Oceans and seas cover 70 percent of the Earth’s surface. Humans use this landscape for defense, commerce, transportation, offshore drilling, research, environmental cleanup, and much more – with as many as 180,000 large ships at sea at any given moment.
This number continues to rise with the amount of ships traversing our oceans increasing by 60 percent between 1992 and 2012. A newer study also found that Canadian Arctic shipping traffic nearly tripled between 1990 and 2015. In addition, according to the IMO, maritime shipping supports about 90 percent of global trade.
To help best manage these traffic increases, today’s maritime organization are relying more on satellite imagery from Automatic Identification Systems (AIS), which were designed to better identify vessels and enhance collision avoidance.
These systems provide information that includes unique identification, course, speed and position, and are increasingly becoming more automated.
While these systems are in place, there are still major collisions that happen today. In October of 2018, two ships collided in the Mediterranean, causing a massive fuel spill near the island of Corsica. Major maritime events like this reinforce the need for access to real-time shipping data for mitigating future collisions in the increasingly crowded oceans.
Onboard AIS data combined with maritime radar certainly helps with the collision challenge, but there is much more information to be gathered by visualizing millions of vessel plot positions and analyzing the data worldwide. Where are collisions most prevalent? Why? How can this data help us target suspicious activities? How do we keep track of ever-expanding shipping routes? This is increasingly becoming more difficult as the demand for global trade increases, driving an exponential increase in the amount of maritime data.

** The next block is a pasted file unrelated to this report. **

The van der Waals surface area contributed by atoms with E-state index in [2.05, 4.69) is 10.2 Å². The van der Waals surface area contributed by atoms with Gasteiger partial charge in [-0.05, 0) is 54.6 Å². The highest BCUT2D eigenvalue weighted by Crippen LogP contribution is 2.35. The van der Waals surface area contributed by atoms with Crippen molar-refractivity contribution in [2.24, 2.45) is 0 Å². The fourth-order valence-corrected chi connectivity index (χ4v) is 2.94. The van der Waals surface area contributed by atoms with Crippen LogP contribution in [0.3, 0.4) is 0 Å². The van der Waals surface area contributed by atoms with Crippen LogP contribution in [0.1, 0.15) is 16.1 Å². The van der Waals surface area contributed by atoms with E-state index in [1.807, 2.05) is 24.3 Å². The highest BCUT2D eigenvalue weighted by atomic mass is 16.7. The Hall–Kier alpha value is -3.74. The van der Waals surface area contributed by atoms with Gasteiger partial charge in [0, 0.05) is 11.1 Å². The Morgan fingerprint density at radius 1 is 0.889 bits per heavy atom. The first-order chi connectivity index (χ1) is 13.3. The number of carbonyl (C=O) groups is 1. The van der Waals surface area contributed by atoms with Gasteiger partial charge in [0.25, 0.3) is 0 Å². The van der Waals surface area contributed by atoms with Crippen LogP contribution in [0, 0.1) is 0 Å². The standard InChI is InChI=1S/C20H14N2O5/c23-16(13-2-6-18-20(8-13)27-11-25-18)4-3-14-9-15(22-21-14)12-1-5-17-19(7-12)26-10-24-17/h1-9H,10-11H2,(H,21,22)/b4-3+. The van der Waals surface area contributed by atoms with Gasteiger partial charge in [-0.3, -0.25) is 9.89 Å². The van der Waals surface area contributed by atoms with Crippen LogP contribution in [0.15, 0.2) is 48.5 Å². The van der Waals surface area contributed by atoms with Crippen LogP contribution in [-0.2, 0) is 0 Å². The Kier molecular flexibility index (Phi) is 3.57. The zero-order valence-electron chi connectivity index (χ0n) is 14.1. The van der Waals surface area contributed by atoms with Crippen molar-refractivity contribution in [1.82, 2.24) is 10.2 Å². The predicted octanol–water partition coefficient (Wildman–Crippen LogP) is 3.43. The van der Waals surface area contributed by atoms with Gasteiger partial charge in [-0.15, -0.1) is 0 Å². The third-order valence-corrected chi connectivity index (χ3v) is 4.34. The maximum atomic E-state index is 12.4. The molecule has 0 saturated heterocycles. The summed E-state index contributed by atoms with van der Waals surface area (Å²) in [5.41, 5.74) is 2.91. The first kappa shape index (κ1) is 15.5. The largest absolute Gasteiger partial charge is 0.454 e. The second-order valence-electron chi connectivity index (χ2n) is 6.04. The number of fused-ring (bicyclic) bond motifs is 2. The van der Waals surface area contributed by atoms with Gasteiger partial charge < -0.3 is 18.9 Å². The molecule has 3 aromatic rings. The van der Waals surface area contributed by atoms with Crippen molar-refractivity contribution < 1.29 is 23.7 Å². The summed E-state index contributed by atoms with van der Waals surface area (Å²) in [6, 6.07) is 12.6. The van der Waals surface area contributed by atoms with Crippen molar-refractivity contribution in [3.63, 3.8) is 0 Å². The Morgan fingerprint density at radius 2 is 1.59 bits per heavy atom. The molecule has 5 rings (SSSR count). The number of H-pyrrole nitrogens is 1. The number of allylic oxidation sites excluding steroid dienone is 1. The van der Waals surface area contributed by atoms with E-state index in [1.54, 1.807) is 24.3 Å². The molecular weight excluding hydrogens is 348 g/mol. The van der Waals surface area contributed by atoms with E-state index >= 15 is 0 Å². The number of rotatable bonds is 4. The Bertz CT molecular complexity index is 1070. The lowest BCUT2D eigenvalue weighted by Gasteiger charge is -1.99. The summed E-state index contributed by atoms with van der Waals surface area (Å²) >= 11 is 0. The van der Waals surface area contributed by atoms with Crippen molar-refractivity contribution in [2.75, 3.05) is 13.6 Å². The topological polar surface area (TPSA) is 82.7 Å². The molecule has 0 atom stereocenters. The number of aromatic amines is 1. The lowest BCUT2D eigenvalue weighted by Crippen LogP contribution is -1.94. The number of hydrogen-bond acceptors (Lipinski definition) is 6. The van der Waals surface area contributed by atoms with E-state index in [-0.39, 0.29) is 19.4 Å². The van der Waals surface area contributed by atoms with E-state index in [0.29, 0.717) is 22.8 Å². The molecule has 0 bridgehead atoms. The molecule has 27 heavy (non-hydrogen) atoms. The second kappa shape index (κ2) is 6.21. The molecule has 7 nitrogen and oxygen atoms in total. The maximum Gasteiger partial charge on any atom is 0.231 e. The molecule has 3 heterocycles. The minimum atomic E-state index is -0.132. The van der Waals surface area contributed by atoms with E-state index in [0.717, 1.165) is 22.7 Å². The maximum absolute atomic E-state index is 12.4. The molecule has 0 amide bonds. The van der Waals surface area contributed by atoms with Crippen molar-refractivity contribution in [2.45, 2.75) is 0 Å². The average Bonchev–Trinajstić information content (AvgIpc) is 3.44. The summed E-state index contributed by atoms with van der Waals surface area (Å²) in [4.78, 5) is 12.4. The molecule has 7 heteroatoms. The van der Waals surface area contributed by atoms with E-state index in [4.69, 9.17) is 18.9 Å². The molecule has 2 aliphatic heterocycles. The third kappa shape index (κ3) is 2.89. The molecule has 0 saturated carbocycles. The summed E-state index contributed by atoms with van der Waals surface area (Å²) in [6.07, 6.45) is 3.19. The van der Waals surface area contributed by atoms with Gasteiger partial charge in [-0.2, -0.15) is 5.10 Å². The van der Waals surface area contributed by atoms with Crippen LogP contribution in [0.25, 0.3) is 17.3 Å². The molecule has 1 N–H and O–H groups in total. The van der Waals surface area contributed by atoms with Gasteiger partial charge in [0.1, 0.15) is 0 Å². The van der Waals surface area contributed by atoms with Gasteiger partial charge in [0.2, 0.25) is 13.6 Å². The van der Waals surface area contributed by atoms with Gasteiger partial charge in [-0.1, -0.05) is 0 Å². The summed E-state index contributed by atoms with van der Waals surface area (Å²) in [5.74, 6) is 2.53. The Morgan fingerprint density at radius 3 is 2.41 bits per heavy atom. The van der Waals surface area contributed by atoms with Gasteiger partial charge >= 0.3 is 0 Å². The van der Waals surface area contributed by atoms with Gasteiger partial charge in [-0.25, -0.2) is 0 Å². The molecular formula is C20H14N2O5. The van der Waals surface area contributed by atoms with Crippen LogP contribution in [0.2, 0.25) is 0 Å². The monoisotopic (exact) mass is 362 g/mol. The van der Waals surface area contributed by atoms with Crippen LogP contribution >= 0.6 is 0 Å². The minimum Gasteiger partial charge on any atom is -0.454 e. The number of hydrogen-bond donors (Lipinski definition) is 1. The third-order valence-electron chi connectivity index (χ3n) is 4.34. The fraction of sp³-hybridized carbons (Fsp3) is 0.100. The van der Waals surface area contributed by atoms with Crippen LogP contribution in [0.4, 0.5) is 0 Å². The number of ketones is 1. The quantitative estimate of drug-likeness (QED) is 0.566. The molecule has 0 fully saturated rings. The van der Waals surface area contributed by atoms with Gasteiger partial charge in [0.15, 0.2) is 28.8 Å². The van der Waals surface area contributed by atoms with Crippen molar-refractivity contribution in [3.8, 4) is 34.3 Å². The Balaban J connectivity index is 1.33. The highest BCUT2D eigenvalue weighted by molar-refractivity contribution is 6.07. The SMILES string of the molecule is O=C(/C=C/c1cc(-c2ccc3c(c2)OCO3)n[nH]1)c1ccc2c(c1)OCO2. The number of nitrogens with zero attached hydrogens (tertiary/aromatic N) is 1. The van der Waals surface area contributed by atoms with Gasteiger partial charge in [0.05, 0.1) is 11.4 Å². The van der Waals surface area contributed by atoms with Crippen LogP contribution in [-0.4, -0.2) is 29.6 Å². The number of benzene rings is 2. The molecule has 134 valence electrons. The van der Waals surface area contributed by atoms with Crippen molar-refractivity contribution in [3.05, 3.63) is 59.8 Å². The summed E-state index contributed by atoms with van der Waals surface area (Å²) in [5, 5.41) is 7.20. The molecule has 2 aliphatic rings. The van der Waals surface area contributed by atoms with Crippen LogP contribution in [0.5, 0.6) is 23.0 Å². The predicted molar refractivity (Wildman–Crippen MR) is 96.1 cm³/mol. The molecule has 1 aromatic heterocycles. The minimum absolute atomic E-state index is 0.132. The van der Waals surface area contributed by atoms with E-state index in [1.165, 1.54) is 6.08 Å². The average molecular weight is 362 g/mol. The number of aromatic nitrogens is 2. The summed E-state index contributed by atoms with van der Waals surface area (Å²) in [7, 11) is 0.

Rise of Data Analytics and Visualization
From onboard and fishery surveillance to coast guard systems to waterway management to pollution tracking, data analytic and visualization solutions help ensure the safety of our seas, while also aiding global commerce and product distribution.
Whether it’s for national hydrographic organizations, commercial chart producers, or naval command or freight lines, direct connections to the right maritime data at the right time is essential.
New innovations in graphics processing and visualization give us the ability to combine real-time data streams like ship positions, navigation patterns and weather, while allowing for easy interaction with the data. As a result, the end-user can quickly analyze the patterns, flag suspicious activity, double-check it against storms and winds, and make real-time decisions. This can lead to increased safety through re-routing vessels or scrambling aircraft to check out suspicious activity.
Detecting Illegal Fishing Practices
The commercial fishing arena is particularly vulnerable to fraud aimed at circumventing regulations based on quota pricing. Monitoring AIS plays a key role in helping authorities to understand suspicious behaviors by ships and define illegal fishing control policies.
A dynamic data interface can help authorities to visualize and analyze complex data sets, while traversing space and across time. Sophisticated algorithms and live visualization of additional data layers that can be filtered to identify and analyze suspicious behaviors, as well as track international fishery policy zones.
Tracking and Creating New Arctic Shipping Routes
With the Arctic region becoming more of a commercially viable shipping route during the summer months, new solutions can help to best create routes that minimize the impact of large marine ecosystems and track all other shipping traffic in the region.
These solutions can also integrate data on wind speed and direction, barometric pressure, and water temperature from weather stations across the Arctic. Ultimately, this provides a complete view of all shipping and fishing activity in the Arctic – allowing for the safest and most effective route creation while minimizing the noise and pollutant exposure of protected habitats
As our oceans become more crowded, connecting, visualizing, and analyzing AIS data, weather, nautical charts and other data sources in their native formats without pre-processing, will become even more vital. The ability to access real-time data will play a key role in ensuring that our oceans are not only safe, but also highly productive for keeping our global economy vibrant.